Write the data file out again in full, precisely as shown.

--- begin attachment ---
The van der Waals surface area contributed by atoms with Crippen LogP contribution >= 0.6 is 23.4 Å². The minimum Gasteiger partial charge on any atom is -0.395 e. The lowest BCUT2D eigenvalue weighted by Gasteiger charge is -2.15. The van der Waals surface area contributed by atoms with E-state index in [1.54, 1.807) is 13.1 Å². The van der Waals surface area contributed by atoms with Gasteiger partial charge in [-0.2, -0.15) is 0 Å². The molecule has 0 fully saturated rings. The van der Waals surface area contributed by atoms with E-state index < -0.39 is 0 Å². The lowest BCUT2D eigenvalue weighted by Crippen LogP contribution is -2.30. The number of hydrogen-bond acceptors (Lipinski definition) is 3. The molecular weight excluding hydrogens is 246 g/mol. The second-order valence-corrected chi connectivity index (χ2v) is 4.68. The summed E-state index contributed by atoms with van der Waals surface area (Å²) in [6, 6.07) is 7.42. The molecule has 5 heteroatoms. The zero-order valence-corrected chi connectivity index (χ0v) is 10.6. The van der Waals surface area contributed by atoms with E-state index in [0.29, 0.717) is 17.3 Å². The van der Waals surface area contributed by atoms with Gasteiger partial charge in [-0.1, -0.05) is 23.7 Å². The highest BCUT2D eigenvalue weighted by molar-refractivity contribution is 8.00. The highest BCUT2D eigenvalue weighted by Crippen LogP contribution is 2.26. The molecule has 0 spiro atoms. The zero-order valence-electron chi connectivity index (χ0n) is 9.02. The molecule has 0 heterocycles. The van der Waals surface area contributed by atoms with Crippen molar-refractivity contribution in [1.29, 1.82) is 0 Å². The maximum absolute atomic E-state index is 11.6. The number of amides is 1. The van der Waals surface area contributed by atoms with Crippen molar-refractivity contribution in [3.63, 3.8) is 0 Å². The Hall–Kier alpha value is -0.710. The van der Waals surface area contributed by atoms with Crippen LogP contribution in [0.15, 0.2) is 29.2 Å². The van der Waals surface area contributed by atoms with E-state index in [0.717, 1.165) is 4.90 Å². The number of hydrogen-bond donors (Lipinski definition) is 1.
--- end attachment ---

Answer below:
The van der Waals surface area contributed by atoms with Crippen LogP contribution >= 0.6 is 23.4 Å². The minimum Gasteiger partial charge on any atom is -0.395 e. The lowest BCUT2D eigenvalue weighted by Gasteiger charge is -2.15. The van der Waals surface area contributed by atoms with E-state index in [1.54, 1.807) is 13.1 Å². The van der Waals surface area contributed by atoms with Gasteiger partial charge in [-0.2, -0.15) is 0 Å². The molecule has 0 fully saturated rings. The van der Waals surface area contributed by atoms with E-state index < -0.39 is 0 Å². The lowest BCUT2D eigenvalue weighted by Crippen LogP contribution is -2.30. The number of hydrogen-bond acceptors (Lipinski definition) is 3. The molecular weight excluding hydrogens is 246 g/mol. The second-order valence-corrected chi connectivity index (χ2v) is 4.68. The summed E-state index contributed by atoms with van der Waals surface area (Å²) in [6, 6.07) is 7.42. The molecule has 5 heteroatoms. The zero-order valence-corrected chi connectivity index (χ0v) is 10.6. The van der Waals surface area contributed by atoms with E-state index in [0.29, 0.717) is 17.3 Å². The van der Waals surface area contributed by atoms with Gasteiger partial charge in [-0.1, -0.05) is 23.7 Å². The highest BCUT2D eigenvalue weighted by molar-refractivity contribution is 8.00. The highest BCUT2D eigenvalue weighted by Crippen LogP contribution is 2.26. The molecule has 0 spiro atoms. The zero-order valence-electron chi connectivity index (χ0n) is 9.02. The molecule has 0 heterocycles. The van der Waals surface area contributed by atoms with Crippen molar-refractivity contribution in [1.29, 1.82) is 0 Å². The maximum absolute atomic E-state index is 11.6. The number of amides is 1. The van der Waals surface area contributed by atoms with Crippen molar-refractivity contribution in [3.63, 3.8) is 0 Å². The Hall–Kier alpha value is -0.710. The van der Waals surface area contributed by atoms with Crippen LogP contribution in [0.15, 0.2) is 29.2 Å². The van der Waals surface area contributed by atoms with E-state index in [0.717, 1.165) is 4.90 Å². The number of hydrogen-bond donors (Lipinski definition) is 1.